The government on Friday paid more for 10-year money than it has since 2011, raising R7,000 crore at a coupon of 8.83%. The 10-year bonds were auctioned by the Reserve Bank of India (RBI). The coupon reflects the prevailing high yields in the gilts market characterised by tight liquidity conditions and a heavy supply of government securities.
The coupon on the new 10-year bond was roughly 30 basis points below the yield on the current 10-year bond which settled at 9.10% on Friday, up from 9.08% Thursday. The new 10-year bond was in big demand with investors scrambling to get hold of the future benchmark. While the cut-off yield on the benchmark paper was set at 8.83% in the secondary market, the yield dropped to a low of 8.77%. Investors are understood to have sold off most bonds, except the new 10-year benchmark paper, on worries rising inflation may drive up policy rates and that the US Federal Reserve may soon start scaling back its monthly bond purchases of $85 billion under its quantitative easing programme.
Meanwhile, the rupee slipped below 63 in intra-day trade but closed marginally stronger at 62.86 on Friday compared with the previous close of 62.94. For the week, the rupee gained 0.4% against the dollar, snapping a five week losing spree. Central bank intervention on Thursday and Friday supported the rupee after fears of a tapering in the Federal Reserve’s bond-buying programme hit emerging market currencies. The offshore markets, however, continue to reflect further weakness in the currency with the one-month contract in the non-deliverable forwards (NDF) market trading at near 63.40.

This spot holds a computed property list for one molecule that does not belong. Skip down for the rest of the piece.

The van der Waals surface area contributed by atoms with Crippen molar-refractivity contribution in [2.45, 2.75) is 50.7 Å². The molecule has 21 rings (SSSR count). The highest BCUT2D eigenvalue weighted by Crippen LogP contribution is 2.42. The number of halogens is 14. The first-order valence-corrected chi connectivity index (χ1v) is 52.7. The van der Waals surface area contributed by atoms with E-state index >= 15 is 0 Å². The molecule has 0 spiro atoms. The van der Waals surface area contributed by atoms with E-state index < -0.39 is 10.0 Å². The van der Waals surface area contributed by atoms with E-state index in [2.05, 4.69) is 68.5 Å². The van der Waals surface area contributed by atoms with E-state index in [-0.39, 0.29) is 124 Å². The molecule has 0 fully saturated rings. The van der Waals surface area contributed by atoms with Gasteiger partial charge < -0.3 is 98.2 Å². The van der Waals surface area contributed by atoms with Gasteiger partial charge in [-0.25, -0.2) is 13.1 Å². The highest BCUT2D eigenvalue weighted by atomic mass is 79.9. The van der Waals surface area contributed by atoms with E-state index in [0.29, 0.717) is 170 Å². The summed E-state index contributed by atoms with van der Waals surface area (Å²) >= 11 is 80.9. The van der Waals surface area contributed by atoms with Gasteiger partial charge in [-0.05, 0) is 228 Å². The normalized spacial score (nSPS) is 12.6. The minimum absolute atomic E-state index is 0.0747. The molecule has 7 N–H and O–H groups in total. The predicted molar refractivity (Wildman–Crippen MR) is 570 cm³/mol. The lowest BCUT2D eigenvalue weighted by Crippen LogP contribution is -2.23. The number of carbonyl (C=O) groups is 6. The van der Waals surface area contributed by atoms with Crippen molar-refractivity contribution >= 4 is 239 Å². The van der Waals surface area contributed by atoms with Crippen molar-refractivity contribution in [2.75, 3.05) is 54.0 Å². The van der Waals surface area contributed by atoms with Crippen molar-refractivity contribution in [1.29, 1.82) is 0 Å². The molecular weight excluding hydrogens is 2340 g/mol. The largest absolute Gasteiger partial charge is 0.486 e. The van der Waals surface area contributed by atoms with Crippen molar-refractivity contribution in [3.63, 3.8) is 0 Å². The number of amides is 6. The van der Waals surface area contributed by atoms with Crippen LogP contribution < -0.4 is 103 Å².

In 2011, the government had issued 10-year bonds at a coupon rate of 8.79% at a time when the RBI’s benchmark repo rate — the rate at which the central bank lends to banks — was at 8.5%; currently the repo is at 7.75%.
However, the operational rate is considered to be closer to the marginal standing facility (MSF) rate — considered the penal rate — of 8.75% given the tight liquidity conditions. Yields, however, are unlikely to come down much further, especially ahead of